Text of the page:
John Simon seems like the ideal fit for the wave of hybrid defensive fronts currently sweeping the NFL. The former Ohio State defensive end should find a home with a team that runs a flexible 3-4.
He has the size to set the edge, rather than anchor it, and boasts solid pass-rush skills. At 6'1" and 257 pounds, he would offer a dangerous combination of strength and leverage in the right scheme.
Here are some of Simon's best highlights from his final two years with the Buckeyes.
Simon obliterated Nebraska in 2012. He recorded two sacks and five tackles for a loss. This is the first of his sacks.
It showcases Simon's off-the-snap quickness, sudden power and subtle moves. He uses a swim technique to beat his blocker and finishes the play emphatically.
Simon hammers the quarterback to the floor, beginning an epic performance.
Simon capped his superb day against Nebraska by demonstrating a knack for the big play. He produced a strip-sack to end the game.
Rather than take the inside move that led to his first sack, Simon varies his rush this time. He goes around the outside, dipping under the block of the offensive tackle.
The dip move was a nifty one and showed the advantage of Simon's diminutive stature. While 6'1" isn't the prototypical pro size for an edge-rusher, it does allow Simon to get underneath the reach of blockers.
Against Penn State, Simon proved that his pass rush isn't all about hustle and strength. He demonstrated that he is also capable of a good speed-rush off the edge.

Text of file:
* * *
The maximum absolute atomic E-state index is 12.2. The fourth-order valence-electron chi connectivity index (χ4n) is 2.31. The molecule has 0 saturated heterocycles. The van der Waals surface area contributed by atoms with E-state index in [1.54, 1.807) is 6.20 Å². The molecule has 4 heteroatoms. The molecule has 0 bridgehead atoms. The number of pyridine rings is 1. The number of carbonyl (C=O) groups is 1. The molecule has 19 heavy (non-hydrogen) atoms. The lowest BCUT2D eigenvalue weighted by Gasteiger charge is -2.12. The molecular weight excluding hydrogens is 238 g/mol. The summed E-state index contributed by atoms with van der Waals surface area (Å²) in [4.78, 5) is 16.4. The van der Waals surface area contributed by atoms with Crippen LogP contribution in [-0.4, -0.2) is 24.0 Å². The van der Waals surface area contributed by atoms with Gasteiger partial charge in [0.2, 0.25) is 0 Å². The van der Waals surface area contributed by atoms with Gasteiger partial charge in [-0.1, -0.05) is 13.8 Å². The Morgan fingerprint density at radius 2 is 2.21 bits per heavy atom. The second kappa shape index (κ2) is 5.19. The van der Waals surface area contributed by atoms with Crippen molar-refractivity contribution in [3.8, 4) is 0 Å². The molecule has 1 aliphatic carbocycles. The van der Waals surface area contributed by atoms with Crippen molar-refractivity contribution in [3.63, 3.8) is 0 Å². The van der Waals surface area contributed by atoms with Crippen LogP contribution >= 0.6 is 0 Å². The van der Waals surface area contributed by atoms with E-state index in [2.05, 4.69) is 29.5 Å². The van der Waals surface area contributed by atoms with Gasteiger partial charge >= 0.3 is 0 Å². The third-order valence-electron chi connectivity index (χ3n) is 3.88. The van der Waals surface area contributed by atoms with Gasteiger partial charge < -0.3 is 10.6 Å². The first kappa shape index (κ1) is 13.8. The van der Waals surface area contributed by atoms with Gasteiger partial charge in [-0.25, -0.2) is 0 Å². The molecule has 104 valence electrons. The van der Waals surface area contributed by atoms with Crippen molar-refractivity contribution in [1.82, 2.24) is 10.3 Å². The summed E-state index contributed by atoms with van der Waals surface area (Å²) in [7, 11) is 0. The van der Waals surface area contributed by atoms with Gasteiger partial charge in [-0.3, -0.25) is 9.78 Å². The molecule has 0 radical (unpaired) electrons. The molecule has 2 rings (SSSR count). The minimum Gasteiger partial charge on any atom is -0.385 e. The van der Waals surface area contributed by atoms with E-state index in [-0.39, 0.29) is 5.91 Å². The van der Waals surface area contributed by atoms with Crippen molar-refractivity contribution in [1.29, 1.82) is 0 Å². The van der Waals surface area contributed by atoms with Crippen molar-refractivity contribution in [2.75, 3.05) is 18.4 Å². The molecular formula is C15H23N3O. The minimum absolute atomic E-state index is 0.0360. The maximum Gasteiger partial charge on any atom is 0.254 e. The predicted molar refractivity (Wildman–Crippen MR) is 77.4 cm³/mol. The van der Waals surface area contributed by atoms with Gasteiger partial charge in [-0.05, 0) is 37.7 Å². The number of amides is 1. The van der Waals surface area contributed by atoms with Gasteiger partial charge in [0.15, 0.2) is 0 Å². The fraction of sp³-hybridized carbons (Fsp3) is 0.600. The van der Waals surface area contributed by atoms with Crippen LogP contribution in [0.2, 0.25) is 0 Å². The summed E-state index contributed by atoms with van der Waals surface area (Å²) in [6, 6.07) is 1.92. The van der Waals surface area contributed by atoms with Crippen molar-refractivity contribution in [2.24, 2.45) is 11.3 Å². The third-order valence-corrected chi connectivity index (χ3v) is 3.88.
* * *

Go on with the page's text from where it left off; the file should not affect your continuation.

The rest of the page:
Simon earned his only sack of the game rushing from a four-point stance. That's the same kind of sprinter-like stance Wide 9 defensive ends like Jason Babin and Chris Long use in the NFL.
Simon isn't known for his speed, but this play indicates that his movement skills are somewhat underrated.
What becomes clear after looking at Simon play is that he has an instinct for getting into the backfield. This play from a game against Illinois in 2011 is an excellent example.
Simon instinctively diagnoses a quarterback draw, then sets about destroying it in the backfield. He runs a nice stunt, twisting inside the outside rush of his defensive tackle.
Simon then quickly closes downhill to corral the quarterback and dump him for negative yardage. Smarts, hustle and intensity were all prominent in this destructive play.
Chasing down the modern dual-threat quarterback is no easy thing. However, in 2011 against Wisconsin, Simon proved he is more than up to the task.
He showed he's athletic enough to run down a quarterback as mobile as current Seattle Seahawks starter Russell Wilson. Simon works his way through traffic before redirecting and zeroing in on Wilson.
Despite Wilson's attempts to spin away from trouble, Simon stays set and wraps him up for a sack.
Given the proliferation of option-based schemes in the pros, it won't hurt Simon's draft chances that he can snuff out these plays.
He does it here against Nebraska. Simon isn't fooled by the motion into the backfield or the quarterback's fake handoff.
He simply stays with the ball. Simon quickly comes off the block of the tight end to move down the line and make a stop for a loss.
J.J. Watt has made the swatted pass by a defensive lineman a suddenly attractive stat. Despite his short frame, Simon gets his hands up and can make a play even when he's blocked.
Against Penn State he shows off a nice spin move to get inside and raises his arm to swat a quick pass to the floor.
This is another example of not only Simon's effort, but also his varied range of pass-rush moves and methods of disrupting an offense.
Simon compares favorably to his position coach, Mike Vrabel.
Like Vrabel, Simon is a defensive end who seems like a natural fit for outside linebacker in a 3-4. He is a more explosive pass-rusher than Ninkovich.
Also like Vrabel, Simon relies on power and hustle to get to the quarterback, but also possesses deceptive quickness and underrated technique.